Overview of this book

Frequently the tool of choice for academics, R has spread deep into the private sector and can be found in the production pipelines at some of the most advanced and successful enterprises. The power and domain-specificity of R allows the user to express complex analytics easily, quickly, and succinctly. Starting with the basics of R and statistical reasoning, this book dives into advanced predictive analytics, showing how to apply those techniques to real-world data though with real-world examples. Packed with engaging problems and exercises, this book begins with a review of R and its syntax with packages like Rcpp, ggplot2, and dplyr. From there, get to grips with the fundamentals of applied statistics and build on this knowledge to perform sophisticated and powerful analytics. Solve the difficulties relating to performing data analysis in practice and find solutions to working with messy data, large data, communicating results, and facilitating reproducibility. This book is engineered to be an invaluable resource through many stages of anyone’s career as a data analyst.
Title Page
Packt Upsell
Contributors
Preface
Free Chapter
RefresheR
The Shape of Data
Describing Relationships
Probability
Using Data To Reason About The World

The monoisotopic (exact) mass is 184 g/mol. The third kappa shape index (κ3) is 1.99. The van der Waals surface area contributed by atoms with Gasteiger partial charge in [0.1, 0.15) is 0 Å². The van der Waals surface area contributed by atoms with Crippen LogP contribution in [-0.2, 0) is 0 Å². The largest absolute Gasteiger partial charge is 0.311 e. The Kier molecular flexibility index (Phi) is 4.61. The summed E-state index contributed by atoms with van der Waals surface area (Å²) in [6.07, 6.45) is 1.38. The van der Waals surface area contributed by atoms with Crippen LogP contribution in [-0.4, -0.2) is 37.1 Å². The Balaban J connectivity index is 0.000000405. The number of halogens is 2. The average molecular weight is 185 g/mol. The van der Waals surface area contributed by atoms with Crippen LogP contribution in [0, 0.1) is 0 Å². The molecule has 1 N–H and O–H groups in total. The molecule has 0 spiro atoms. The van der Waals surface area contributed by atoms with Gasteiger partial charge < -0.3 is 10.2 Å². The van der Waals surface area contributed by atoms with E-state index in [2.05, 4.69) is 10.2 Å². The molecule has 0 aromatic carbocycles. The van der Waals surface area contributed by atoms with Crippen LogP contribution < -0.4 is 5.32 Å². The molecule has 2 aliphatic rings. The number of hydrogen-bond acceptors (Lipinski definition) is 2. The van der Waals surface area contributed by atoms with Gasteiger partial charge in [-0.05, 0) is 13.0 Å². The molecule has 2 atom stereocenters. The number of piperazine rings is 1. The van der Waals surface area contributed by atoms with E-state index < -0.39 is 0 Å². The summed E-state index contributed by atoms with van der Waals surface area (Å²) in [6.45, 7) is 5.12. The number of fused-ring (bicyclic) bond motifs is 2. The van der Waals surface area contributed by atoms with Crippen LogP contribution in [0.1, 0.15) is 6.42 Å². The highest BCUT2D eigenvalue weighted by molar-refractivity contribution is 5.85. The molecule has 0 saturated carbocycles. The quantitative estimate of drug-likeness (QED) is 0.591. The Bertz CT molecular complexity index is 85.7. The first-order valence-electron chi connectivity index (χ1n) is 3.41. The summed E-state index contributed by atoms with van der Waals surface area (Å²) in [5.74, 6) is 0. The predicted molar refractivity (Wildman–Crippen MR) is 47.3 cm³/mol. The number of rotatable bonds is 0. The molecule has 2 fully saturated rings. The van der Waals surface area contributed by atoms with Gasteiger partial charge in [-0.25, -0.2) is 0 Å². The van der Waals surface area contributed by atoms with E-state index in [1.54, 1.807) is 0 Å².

Testing Hypotheses
Bayesian Methods
The Bootstrap
Predicting Continuous Variables
Predicting Categorical Variables
Predicting Changes with Time
Sources of Data
Dealing with Missing Data
Dealing with Messy Data
Dealing with Large Data
Working with Popular R Packages
Reproducibility and Best Practices
Other Books You May Enjoy
Index

The sampling distribution

So, we have estimated that the true population mean is about 65.2; we know the population mean isn't exactly `65.19704`—but by just how much might our estimate be off?

To answer this question, let's take repeated samples from the population again. This time, we're going to take samples of size 40 from the population 10,000 times and plot a frequency distribution of the means:

``` > means.of.our.samples <- numeric(10000)
> for(i in 1:10000){
+   a.sample <- sample(all.us.women, 40)
+   means.of.our.samples[i] <- mean(a.sample)
+ } ```

We get the distribution as follows:

Figure 5.3: The sampling distribution of sample means

This frequency distribution is called a sampling distribution. In particular, as we used sample means as the value of interest, this is called the sampling distribution of the sample means (whew!). You can create a sampling distribution of any statistic (median, variance, and so on), but when we refer to sampling distributions throughout...